Friday, 5 October 2012

Special: Food for Thrifty Thought

Image from Google
So this is the food special.


Please sit back in your chair, preferably with a mug of tea (or coffee, but being quintessentially British, it's usually tea), and of course some biscuits, and relax.

So food shopping on a budget is always difficult. Theres countless tricks that the supermarkets and other food sellers use to trick you/ force you/coerce you into buying food you didn't need.
So when you get back and sort out your shopping you think 'Did I really put that in my trolley?'... and the answer is usually yes, unless you have children, or a person decided that you really really needed some Spam.
So Here are a few helpful tips the next time you feel like saving some money on food.

1. I think the first thing is to give yourself a budget for each week's food. (Or two weeks, depending how often you food shop.) So write up, or remember, how much you'd like to spend each week on food, and try to stick to it. I gave myself a budget of £10 per week for dinners for two people. I pretty much stuck to it, and we had some left over for the next week too! So, from experience, it can be done.
Also, only buying what you need is very helpful. Maybe making a list of what kinds of things you (and your family, partner, housemates) eat most weeks, and stick to that.

2. Price comparison guarantees. Supermarkets now offer money off your next shop if it was more expensive than at another supermarket. Which is great! The problem is it only compares on brands, and if you don't buy many brands, it won't make much difference. So it's worth looking at which own range is generally cheaper.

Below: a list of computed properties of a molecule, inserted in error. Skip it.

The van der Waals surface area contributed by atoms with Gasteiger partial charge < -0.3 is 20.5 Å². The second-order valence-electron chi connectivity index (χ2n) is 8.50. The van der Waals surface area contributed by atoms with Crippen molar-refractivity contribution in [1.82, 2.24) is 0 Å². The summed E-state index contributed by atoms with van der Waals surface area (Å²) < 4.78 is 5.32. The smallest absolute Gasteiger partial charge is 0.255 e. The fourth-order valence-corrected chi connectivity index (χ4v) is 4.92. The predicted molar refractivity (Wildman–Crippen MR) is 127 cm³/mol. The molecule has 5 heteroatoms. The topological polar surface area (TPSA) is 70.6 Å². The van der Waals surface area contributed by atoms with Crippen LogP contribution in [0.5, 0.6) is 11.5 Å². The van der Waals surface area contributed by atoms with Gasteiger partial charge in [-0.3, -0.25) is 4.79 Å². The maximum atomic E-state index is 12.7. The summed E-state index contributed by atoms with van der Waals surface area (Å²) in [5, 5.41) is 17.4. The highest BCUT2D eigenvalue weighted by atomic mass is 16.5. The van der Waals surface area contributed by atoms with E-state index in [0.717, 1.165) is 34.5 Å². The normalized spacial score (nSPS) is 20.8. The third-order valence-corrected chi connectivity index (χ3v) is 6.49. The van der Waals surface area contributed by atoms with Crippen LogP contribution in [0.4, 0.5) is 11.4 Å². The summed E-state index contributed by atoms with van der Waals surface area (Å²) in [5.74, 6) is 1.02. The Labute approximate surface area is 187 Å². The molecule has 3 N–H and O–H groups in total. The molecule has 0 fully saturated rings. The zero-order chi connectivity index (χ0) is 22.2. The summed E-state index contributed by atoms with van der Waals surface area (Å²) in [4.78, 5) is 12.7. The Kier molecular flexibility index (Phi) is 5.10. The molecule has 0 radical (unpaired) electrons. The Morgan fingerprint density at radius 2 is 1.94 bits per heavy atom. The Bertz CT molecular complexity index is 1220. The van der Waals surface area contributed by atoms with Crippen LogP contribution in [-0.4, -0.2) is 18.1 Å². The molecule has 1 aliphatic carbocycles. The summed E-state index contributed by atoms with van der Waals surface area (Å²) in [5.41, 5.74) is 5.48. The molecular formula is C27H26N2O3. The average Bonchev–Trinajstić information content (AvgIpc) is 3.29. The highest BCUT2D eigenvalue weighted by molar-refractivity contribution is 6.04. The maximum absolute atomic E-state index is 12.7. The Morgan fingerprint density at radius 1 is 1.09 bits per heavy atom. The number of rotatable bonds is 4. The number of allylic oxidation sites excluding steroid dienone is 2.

3. Supermarket's own ranges like Tesco Value, Smartprice and Essential Waitrose are always cheaper, and usually they taste just as good, but there are some things you just don't scimp on. Pasta tastes pretty much the same no matter what price it is. However I've found I just can scimp on tea bags.. or soup. Both taste bad on the cheap.
Freezer sections are always a good bet too, because you can use the same things for a few different meals each week.

Farmers Market, Image from Google

4. Poundland is NOT always cheaper. I've noticed that a can of Heinz Soup is smaller in Poundland, and the normal size is currently on offer at Adsa for 50p. I think you know which one is better value. If you have enough time (26 minutes) watch The Secrets of Poundland. Please.

5. If you're after fruit, vegetables, cheeses, meat and other groceries go to a market. Farmers markets happen at least once a week in many towns and cities in the UK. Please utilise them. They offer a good price on quality produce, with the added benefit of it being local, so you support local economy. Bonus!

So I hope these tips have helped you in terms of food, and here, as usual, are some useful websites related to saving on food shopping:
Local Food Advisor - Bloggers, Markets
Saving Money on your food bills

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